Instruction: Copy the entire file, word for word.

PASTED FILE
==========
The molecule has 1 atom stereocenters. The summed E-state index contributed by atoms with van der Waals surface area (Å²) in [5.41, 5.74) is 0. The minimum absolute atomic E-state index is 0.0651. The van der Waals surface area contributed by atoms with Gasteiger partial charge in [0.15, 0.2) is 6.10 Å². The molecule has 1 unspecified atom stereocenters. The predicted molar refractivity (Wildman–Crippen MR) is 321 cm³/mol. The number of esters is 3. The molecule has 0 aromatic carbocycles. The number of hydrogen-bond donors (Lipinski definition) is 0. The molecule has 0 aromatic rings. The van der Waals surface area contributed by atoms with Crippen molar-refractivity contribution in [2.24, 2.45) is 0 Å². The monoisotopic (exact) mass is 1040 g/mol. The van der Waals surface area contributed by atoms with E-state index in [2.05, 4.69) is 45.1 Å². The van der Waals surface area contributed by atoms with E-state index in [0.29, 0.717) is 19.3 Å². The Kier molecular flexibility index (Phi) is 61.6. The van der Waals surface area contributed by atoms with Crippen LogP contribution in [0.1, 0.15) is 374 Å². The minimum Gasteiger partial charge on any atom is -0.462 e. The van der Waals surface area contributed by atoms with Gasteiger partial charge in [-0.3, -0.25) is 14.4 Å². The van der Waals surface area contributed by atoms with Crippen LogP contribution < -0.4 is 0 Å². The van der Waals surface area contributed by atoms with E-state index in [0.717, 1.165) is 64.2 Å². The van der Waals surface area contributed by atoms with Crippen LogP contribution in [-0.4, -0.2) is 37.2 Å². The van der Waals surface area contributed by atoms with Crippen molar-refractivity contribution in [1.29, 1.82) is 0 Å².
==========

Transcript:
The molecule has 1 atom stereocenters. The summed E-state index contributed by atoms with van der Waals surface area (Å²) in [5.41, 5.74) is 0. The minimum absolute atomic E-state index is 0.0651. The van der Waals surface area contributed by atoms with Gasteiger partial charge in [0.15, 0.2) is 6.10 Å². The molecule has 1 unspecified atom stereocenters. The predicted molar refractivity (Wildman–Crippen MR) is 321 cm³/mol. The number of esters is 3. The molecule has 0 aromatic carbocycles. The number of hydrogen-bond donors (Lipinski definition) is 0. The molecule has 0 aromatic rings. The van der Waals surface area contributed by atoms with Crippen molar-refractivity contribution in [2.24, 2.45) is 0 Å². The monoisotopic (exact) mass is 1040 g/mol. The van der Waals surface area contributed by atoms with E-state index in [2.05, 4.69) is 45.1 Å². The van der Waals surface area contributed by atoms with E-state index in [0.29, 0.717) is 19.3 Å². The Kier molecular flexibility index (Phi) is 61.6. The van der Waals surface area contributed by atoms with Crippen LogP contribution in [0.1, 0.15) is 374 Å². The minimum Gasteiger partial charge on any atom is -0.462 e. The van der Waals surface area contributed by atoms with Gasteiger partial charge in [-0.3, -0.25) is 14.4 Å². The van der Waals surface area contributed by atoms with Crippen LogP contribution < -0.4 is 0 Å². The van der Waals surface area contributed by atoms with E-state index in [0.717, 1.165) is 64.2 Å². The van der Waals surface area contributed by atoms with Crippen LogP contribution in [-0.4, -0.2) is 37.2 Å². The van der Waals surface area contributed by atoms with Crippen molar-refractivity contribution in [1.29, 1.82) is 0 Å².